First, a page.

AGORA

The Decent Church that Topped the Neighbouring Hill: C. M. Yonge and the Parish Church - Constructing a Conservative Community

Rosemary MITCHELL

This paper, as part of of a broader project of the character of the conservative imagination in the works of of lesser-known writers and painters including Lord John Manners, Daniel Maclise, and Alfred Austin, will consider Yonge’s representation of the parish church as a site for the construction of a Traditional Tory community, particularly in a natural setting.

Key themes will be: 1) Naturalising the social order: how Yonge linked the religious rituals and practices of the Church  to the natural rhythms and cycle of the agricultural calendar, and represented the natural world as symbolic of religious truth and social order. 2) Historicising the social order: how Yonge represented the church as a continuous presence in rural lives and landscapes, eliding or reversing discontinuities such as the Reformation. 3) Situating the social order: how Yonge figured the parish church as the physical heart of the community and its spaces as the site for the reiteration of the “chain of being”: quite literally the place where social order was built.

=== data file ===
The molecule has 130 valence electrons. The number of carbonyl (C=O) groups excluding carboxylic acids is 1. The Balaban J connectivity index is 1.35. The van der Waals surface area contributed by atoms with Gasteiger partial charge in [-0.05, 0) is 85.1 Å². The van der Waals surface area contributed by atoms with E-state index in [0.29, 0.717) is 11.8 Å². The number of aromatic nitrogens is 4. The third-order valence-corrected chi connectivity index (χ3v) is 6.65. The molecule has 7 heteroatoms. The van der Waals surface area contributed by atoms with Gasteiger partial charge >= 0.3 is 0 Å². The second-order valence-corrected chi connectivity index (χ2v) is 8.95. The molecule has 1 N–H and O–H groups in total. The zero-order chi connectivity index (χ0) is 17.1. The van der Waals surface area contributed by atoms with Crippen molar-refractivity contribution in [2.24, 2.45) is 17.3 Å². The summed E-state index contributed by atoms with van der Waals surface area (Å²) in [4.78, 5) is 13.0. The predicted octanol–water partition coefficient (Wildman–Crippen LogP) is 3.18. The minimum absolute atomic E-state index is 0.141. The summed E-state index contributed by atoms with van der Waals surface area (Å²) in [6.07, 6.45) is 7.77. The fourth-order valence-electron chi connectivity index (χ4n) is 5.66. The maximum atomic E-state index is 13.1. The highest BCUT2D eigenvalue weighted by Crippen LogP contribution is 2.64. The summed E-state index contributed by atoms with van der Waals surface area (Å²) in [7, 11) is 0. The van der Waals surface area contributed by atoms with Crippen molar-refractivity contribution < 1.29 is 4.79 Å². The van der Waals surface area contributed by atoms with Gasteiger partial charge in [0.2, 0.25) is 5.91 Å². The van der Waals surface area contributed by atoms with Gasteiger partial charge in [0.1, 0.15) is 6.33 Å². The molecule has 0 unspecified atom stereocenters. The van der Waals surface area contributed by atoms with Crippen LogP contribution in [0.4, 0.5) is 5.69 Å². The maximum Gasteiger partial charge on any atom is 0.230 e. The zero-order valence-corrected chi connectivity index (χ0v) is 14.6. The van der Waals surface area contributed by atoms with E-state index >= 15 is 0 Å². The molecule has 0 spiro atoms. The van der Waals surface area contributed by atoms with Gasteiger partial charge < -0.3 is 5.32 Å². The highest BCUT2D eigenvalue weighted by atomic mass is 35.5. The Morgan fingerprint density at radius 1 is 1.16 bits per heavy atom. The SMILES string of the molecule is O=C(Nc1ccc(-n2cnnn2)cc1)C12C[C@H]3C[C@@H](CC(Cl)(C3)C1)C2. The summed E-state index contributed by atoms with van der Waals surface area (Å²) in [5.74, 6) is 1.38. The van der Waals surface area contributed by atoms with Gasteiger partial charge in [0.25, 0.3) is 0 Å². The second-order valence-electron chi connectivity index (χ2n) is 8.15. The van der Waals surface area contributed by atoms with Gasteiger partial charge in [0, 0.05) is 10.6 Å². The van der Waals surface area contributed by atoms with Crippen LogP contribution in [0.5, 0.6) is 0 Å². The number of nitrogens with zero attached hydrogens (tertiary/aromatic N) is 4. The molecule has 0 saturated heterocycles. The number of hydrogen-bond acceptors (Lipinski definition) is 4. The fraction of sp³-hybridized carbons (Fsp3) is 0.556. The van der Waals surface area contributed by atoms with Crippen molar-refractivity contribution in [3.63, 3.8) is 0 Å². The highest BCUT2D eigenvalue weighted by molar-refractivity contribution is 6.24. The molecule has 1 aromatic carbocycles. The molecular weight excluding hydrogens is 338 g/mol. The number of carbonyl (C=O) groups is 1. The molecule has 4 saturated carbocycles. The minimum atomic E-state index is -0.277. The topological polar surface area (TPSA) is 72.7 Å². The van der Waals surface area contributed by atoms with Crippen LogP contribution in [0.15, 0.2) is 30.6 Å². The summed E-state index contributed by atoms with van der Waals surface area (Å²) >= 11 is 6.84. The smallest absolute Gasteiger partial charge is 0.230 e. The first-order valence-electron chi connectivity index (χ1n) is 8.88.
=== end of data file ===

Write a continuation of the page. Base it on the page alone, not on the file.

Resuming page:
Keywords : parish church, religion, social order, natural order.

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